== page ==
Determinants of Capital Structure in Singapore’s Manufacturing Industry

DOI 10.14707/ajbr.160024

Parvinder Arora
S P Jain School of Global Management, Australia
Lalit Bagucandani
S P Jain School of Global Management, Australia
Ying Liu
S P Jain School of Global Management, Australia


This study investigates the relationship between firm value and capital structure, and its determinants in Singapore’s manufacturing sector from 2002-2011, and explores whether these determinants remain the same across different industry segments. Our result shows a strong correlation between debt ratio and firm value, and shows that most Singapore firms are also moving towards reducing debt in capital structure, which may be an indication that firms are trying to optimise their debt position to maximise the firm value, given the nature of Singapore’s economy. A fixed effects panel estimation model reveals that key determinants are tangibility (+ve), size (+ve), profitability (-ve) and non-debt tax shield (-ve), which are similar to those identified in earlier studies in the context of other economies. Tangibility and non-debt tax shield are common determinants across the industrial sector and consumer goods sector. The empirical results are mostly explained by trade-off theory.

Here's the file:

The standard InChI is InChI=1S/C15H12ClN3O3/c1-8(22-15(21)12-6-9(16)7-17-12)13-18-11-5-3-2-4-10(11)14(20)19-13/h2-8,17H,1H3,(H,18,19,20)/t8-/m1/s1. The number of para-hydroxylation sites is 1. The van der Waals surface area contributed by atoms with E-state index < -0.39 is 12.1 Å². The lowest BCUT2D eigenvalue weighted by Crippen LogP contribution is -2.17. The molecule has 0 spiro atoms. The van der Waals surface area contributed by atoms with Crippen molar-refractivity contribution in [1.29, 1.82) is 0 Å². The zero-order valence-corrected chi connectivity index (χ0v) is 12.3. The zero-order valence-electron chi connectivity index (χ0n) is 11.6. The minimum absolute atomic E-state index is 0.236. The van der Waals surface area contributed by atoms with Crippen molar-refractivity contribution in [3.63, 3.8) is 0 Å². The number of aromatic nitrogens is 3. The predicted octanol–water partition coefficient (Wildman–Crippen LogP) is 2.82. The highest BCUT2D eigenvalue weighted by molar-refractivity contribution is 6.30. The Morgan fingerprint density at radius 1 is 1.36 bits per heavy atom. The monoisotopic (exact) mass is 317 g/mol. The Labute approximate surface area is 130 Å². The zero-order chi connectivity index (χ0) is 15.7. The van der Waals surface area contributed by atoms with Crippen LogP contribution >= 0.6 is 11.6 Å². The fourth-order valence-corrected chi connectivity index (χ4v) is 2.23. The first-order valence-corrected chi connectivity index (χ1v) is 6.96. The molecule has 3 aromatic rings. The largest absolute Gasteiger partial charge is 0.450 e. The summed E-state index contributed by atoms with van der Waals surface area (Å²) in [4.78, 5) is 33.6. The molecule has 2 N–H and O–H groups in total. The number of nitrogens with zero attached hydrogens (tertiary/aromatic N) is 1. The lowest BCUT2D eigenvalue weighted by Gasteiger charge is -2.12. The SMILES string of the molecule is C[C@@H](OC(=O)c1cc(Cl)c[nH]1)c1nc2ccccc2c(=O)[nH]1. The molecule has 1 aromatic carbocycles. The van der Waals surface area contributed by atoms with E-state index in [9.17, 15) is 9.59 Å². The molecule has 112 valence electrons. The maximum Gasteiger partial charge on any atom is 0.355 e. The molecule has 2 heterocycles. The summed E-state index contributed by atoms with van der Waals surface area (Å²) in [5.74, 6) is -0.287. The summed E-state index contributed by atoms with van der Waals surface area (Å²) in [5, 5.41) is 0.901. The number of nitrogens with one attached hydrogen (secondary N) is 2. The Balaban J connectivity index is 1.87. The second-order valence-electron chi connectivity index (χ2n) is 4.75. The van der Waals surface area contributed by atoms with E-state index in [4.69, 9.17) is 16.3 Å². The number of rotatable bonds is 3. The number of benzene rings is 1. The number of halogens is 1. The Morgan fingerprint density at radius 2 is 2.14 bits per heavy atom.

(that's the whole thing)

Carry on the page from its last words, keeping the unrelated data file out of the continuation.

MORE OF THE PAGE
Keywords: Capital Structure, Firm value, Singapore, Panel estimation model


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